“To each, their own.” This is a close relative of “well, it takes all kinds” and “we’re all different, and that’s a good thing”. People don’t say this as a verbal expression of their admiration, or even tolerance, of different people doing different things. People say this because they can’t understand why anyone would ever think / like / do X, but they don’t want to look like a jerk – so they shrug and pretend they’re not even raising an eyeball, let alone judging hard with every cell of their mystified brain.

“Practice makes perfect.” Depends on what it is. Most of the time, practice makes better. Sometimes, it does nothing at all. Very rarely does it make perfect.

I could probably write about this for hours if I gave it more thought and time. But I don’t want my dear readers to stop reading due to the necessity of getting on with their life …. So, I’ll throw it open to everyone: what bullshit sayings do you or people around you use regularly? I’m sure you can think of at least one. In the meantime, I’ll close with what Ryan said less than thirty seconds after I asked him for a contribution.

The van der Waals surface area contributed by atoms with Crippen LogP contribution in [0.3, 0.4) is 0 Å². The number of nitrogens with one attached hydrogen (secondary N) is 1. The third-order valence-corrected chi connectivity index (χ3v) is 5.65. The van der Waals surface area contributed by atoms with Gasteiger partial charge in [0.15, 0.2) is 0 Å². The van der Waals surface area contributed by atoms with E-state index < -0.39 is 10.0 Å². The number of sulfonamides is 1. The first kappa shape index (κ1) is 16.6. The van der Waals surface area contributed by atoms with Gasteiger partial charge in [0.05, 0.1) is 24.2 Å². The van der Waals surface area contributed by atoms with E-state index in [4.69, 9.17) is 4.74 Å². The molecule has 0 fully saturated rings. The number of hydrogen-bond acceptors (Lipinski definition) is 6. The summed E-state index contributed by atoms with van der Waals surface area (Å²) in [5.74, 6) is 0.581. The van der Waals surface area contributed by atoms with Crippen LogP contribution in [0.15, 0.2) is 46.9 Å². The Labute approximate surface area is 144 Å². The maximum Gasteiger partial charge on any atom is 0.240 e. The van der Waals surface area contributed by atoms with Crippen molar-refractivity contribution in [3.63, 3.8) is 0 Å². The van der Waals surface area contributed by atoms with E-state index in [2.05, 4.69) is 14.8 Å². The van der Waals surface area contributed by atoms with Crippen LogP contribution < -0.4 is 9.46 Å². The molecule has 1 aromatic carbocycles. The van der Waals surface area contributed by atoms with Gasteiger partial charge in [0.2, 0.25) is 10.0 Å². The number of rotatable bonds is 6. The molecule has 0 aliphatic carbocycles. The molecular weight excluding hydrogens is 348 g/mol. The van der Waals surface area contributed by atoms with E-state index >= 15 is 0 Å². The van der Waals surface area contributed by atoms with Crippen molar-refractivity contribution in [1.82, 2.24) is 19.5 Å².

“You’ll sleep on the plane.” (Related: I’ll sleep on the plane”.) Bullshit. Unless you have an aisle seat. In my flying history, the only people I’ve ever seen sleeping on a plane are the people who sit between other passengers and the washroom. Oh, and that baby with the voice of a wounded pterodactyl – during the last fifteen minutes of the flight, after she’s inflicted a pounding headache on everyone except the aisle people, she sleeps on the plane. But you won’t, and neither will I.